News at Princeton

Friday, Dec. 19, 2014
Anne Armstrong

Anne Armstrong

Photo: Brian Wilson


Adrienne Simpson

Adrienne Simpson

Photo: Courtesy of Adrienne Simpson

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Seniors win ReachOut 56 grants for public service

Princeton seniors Anne Armstrong and Adrienne Simpson have been awarded 2008 ReachOut 56 Fellowships, which provide the winners with a $30,000 grant to undertake a yearlong public service project after graduation.

Armstrong, who is from Weston, Conn., will work at a summer camp for children with special health needs, such as HIV, cancer and diabetes. Simpson, who is from Philadelphia, plans to use music as a means of creating a college readiness program for at-risk youths.

ReachOut 56 is an effort by Princeton's class of 1956 to help nonprofit organizations perform valuable public service. More than 125 members of the class have contributed funds to the program, which is involved with a number of other public service activities in addition to granting the fellowships. The first fellowships were awarded in 2002.

Candidates for the ReachOut 56 Fellowships find a public service organization that will create a position for them and work with that organization to devise a service project.

Daniel Gardiner, a 1956 alumnus who chairs the ReachOut 56 program, said: "The two fellows we have selected, Anne Armstrong and Adrienne Simpson, are outstanding seniors with fine records of achievement and public interest activity. They have devised significant projects for worthwhile organizations -- projects that could not be undertaken without our funding."

Armstrong, a chemistry major, will work as program director for Camp Holiday Trails, a summer camp for children with special health needs in Charlottesville, Va. She has worked at Camp Holiday Trails every summer since her freshman year at Princeton.

In addition to organizing and overseeing the current camp programs, Armstrong plans to implement new programming to provide yearlong support for the children and to help the families of the campers.

"Camp Holiday Trails is a place that I keep going back to because it never fails to inspire, amaze and enlighten me. The children there challenged me to be better in my own life, and they've made me see my own power to make a difference in small but meaningful ways," Armstrong said. "The ReachOut 56 Fellowship has provided an opportunity to spend a year in service to a place that I am incredibly passionate about."

Armstrong won the Shapiro Prize for Academic Excellence in 2004. Her extracurricular activities include serving as committee chair for the Princeton Model Congress and as a peer academic adviser for Wilson College. She also is undergraduate secretary for the Princeton Tower Club. She plans to attend medical school after her ReachOut 56 Fellowship is completed.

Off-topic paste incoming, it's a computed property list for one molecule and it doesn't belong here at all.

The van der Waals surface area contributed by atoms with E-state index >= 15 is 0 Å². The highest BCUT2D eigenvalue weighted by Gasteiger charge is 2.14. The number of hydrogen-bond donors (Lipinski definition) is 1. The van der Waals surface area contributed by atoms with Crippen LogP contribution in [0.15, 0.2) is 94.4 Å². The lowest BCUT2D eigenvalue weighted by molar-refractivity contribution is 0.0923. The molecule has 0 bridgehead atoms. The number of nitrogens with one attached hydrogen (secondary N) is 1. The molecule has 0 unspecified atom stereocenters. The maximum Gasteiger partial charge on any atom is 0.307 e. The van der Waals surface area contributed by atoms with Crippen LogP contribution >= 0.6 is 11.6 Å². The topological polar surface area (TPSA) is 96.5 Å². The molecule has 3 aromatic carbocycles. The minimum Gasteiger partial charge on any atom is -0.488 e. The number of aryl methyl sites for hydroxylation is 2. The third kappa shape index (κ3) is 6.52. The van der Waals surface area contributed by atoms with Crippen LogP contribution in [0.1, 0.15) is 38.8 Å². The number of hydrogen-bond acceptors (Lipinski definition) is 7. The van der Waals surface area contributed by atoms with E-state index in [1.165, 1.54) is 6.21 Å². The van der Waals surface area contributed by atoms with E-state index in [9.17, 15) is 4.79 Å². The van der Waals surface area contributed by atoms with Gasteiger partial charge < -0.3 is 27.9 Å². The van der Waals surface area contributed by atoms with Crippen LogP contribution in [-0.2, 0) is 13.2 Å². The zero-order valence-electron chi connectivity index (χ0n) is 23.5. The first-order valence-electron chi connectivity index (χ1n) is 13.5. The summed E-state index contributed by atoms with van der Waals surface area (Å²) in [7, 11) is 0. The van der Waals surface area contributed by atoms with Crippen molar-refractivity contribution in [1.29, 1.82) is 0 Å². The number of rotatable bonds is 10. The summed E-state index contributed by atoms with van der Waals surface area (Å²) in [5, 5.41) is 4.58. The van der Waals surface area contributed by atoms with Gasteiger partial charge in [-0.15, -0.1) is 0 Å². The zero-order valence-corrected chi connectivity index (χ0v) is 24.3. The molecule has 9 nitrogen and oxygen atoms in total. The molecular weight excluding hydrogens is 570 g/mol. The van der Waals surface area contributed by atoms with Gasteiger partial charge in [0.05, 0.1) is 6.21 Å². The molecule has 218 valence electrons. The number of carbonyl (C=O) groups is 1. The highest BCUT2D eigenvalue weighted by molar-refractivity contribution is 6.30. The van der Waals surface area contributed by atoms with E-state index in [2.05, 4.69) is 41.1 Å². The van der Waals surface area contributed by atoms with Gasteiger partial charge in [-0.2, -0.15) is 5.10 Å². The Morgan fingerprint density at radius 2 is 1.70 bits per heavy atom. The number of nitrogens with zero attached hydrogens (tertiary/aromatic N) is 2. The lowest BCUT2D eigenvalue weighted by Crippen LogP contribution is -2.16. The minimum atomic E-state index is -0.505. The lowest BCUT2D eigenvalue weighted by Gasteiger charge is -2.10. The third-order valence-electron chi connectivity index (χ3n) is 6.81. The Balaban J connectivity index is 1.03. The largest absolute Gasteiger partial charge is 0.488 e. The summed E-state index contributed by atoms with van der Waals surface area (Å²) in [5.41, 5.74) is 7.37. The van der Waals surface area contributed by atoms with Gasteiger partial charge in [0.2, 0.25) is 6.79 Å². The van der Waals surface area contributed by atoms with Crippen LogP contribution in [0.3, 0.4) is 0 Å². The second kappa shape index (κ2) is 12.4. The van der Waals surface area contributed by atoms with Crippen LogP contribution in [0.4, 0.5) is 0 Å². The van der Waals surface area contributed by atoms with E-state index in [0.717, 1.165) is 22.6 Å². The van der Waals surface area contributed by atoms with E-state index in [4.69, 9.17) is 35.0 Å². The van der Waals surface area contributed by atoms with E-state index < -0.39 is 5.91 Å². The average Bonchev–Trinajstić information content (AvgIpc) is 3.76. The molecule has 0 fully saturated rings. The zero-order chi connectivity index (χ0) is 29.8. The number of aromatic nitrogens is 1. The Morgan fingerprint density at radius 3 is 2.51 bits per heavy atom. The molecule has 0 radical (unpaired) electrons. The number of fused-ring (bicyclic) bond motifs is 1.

For her ReachOut 56 project, Simpson has developed a program titled "Lift Every Voice," in which she plans to create a choir for Philadelphia students in grades 6 to 8. Simpson intends to integrate college preparation skills with her work leading the choir, including organizing college tours, offering guidance on how to apply to college, teaching vocabulary words and bringing in guest speakers to inspire the students -- giving them an overall stronger foundation to prepare for college.

The "Lift Every Voice" program will be sponsored by the Neighborhood Interfaith Movement in Philadelphia, a nonsectarian alliance of Christian, Jewish, Unitarian and Muslim congregations and faith institutions that collaborate on human welfare and social justice programs. Simpson's project is part of the movement's efforts to expand its programming to include mentorship of inner city youth.

"Some people might initially question how a choir could be used as a college preparation program, but the ReachOut 56 Fellowship gives me the opportunity and resources to take what began as an idea and turn it into a program that I believe is going to make real changes in a community," Simpson said. "As someone who grew up in Philadelphia, I know that children need a program like 'Lift Every Voice.' They need to know that they too can succeed in life and, most importantly, they need to know how to go about achieving their goals."

Simpson is majoring in sociology and pursuing certificates in African American studies and Spanish. She has served as a Community House project coordinator for the English as a Second Language tutoring program and the Princeton Young Achievers program. She also has been active as musical director and president of the University Gospel Ensemble, as a mentor for the Black Student Union Leadership and Mentoring Program and as a member of the Black Student Union. She plans to attend law school after completing her ReachOut 56 Fellowship.

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